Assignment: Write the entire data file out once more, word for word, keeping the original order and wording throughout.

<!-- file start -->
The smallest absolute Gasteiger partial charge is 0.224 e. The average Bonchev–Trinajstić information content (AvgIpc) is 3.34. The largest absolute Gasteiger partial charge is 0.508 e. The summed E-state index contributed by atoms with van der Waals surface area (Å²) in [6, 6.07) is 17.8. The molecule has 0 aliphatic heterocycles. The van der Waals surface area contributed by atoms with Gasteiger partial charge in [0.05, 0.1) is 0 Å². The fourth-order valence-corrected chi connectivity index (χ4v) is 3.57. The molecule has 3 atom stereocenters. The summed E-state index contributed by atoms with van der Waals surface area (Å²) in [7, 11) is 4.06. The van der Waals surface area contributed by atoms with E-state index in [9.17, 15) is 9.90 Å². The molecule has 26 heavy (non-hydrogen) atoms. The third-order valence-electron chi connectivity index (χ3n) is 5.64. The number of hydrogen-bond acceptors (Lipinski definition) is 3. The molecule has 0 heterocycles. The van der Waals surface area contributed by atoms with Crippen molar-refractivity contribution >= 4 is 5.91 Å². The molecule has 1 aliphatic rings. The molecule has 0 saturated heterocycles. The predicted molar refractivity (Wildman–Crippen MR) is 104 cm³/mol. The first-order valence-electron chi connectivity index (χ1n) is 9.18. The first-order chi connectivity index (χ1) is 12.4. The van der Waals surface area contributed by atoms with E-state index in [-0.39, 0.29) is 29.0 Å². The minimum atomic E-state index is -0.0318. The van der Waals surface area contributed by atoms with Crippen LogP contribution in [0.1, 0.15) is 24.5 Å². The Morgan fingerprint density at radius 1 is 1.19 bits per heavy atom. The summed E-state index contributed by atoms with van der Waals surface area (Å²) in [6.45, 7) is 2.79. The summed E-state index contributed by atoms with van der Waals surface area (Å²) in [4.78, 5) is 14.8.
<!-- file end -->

The smallest absolute Gasteiger partial charge is 0.224 e. The average Bonchev–Trinajstić information content (AvgIpc) is 3.34. The largest absolute Gasteiger partial charge is 0.508 e. The summed E-state index contributed by atoms with van der Waals surface area (Å²) in [6, 6.07) is 17.8. The molecule has 0 aliphatic heterocycles. The van der Waals surface area contributed by atoms with Gasteiger partial charge in [0.05, 0.1) is 0 Å². The fourth-order valence-corrected chi connectivity index (χ4v) is 3.57. The molecule has 3 atom stereocenters. The summed E-state index contributed by atoms with van der Waals surface area (Å²) in [7, 11) is 4.06. The van der Waals surface area contributed by atoms with E-state index in [9.17, 15) is 9.90 Å². The molecule has 26 heavy (non-hydrogen) atoms. The third-order valence-electron chi connectivity index (χ3n) is 5.64. The number of hydrogen-bond acceptors (Lipinski definition) is 3. The molecule has 0 heterocycles. The van der Waals surface area contributed by atoms with Crippen molar-refractivity contribution >= 4 is 5.91 Å². The molecule has 1 aliphatic rings. The molecule has 0 saturated heterocycles. The predicted molar refractivity (Wildman–Crippen MR) is 104 cm³/mol. The first-order valence-electron chi connectivity index (χ1n) is 9.18. The first-order chi connectivity index (χ1) is 12.4. The van der Waals surface area contributed by atoms with E-state index in [-0.39, 0.29) is 29.0 Å². The minimum atomic E-state index is -0.0318. The van der Waals surface area contributed by atoms with Crippen LogP contribution in [0.1, 0.15) is 24.5 Å². The Morgan fingerprint density at radius 1 is 1.19 bits per heavy atom. The summed E-state index contributed by atoms with van der Waals surface area (Å²) in [6.45, 7) is 2.79. The summed E-state index contributed by atoms with van der Waals surface area (Å²) in [4.78, 5) is 14.8.